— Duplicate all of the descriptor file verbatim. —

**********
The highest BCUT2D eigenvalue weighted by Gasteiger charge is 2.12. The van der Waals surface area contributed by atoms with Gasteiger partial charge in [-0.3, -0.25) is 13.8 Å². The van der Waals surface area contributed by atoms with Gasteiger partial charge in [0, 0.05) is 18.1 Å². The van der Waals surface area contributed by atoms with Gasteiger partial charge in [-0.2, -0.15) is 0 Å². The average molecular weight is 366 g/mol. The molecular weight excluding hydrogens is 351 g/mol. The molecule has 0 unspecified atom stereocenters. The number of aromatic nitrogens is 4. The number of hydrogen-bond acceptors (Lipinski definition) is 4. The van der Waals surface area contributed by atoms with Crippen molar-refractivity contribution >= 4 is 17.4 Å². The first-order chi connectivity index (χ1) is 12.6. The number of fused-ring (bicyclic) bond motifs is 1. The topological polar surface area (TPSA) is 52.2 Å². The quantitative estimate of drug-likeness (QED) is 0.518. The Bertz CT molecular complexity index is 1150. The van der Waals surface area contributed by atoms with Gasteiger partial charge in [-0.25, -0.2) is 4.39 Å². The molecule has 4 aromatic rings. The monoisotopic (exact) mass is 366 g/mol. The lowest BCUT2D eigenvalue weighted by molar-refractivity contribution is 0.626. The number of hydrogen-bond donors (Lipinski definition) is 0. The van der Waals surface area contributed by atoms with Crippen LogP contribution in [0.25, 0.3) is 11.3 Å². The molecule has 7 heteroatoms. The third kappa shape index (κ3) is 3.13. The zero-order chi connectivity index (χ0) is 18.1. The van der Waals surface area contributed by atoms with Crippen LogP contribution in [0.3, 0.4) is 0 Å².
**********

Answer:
The highest BCUT2D eigenvalue weighted by Gasteiger charge is 2.12. The van der Waals surface area contributed by atoms with Gasteiger partial charge in [-0.3, -0.25) is 13.8 Å². The van der Waals surface area contributed by atoms with Gasteiger partial charge in [0, 0.05) is 18.1 Å². The van der Waals surface area contributed by atoms with Gasteiger partial charge in [-0.2, -0.15) is 0 Å². The average molecular weight is 366 g/mol. The molecular weight excluding hydrogens is 351 g/mol. The molecule has 0 unspecified atom stereocenters. The number of aromatic nitrogens is 4. The number of hydrogen-bond acceptors (Lipinski definition) is 4. The van der Waals surface area contributed by atoms with Crippen molar-refractivity contribution >= 4 is 17.4 Å². The first-order chi connectivity index (χ1) is 12.6. The number of fused-ring (bicyclic) bond motifs is 1. The topological polar surface area (TPSA) is 52.2 Å². The quantitative estimate of drug-likeness (QED) is 0.518. The Bertz CT molecular complexity index is 1150. The van der Waals surface area contributed by atoms with Gasteiger partial charge in [-0.25, -0.2) is 4.39 Å². The molecule has 4 aromatic rings. The monoisotopic (exact) mass is 366 g/mol. The lowest BCUT2D eigenvalue weighted by molar-refractivity contribution is 0.626. The number of hydrogen-bond donors (Lipinski definition) is 0. The van der Waals surface area contributed by atoms with Crippen LogP contribution in [0.25, 0.3) is 11.3 Å². The molecule has 7 heteroatoms. The third kappa shape index (κ3) is 3.13. The zero-order chi connectivity index (χ0) is 18.1. The van der Waals surface area contributed by atoms with Crippen LogP contribution in [0.3, 0.4) is 0 Å².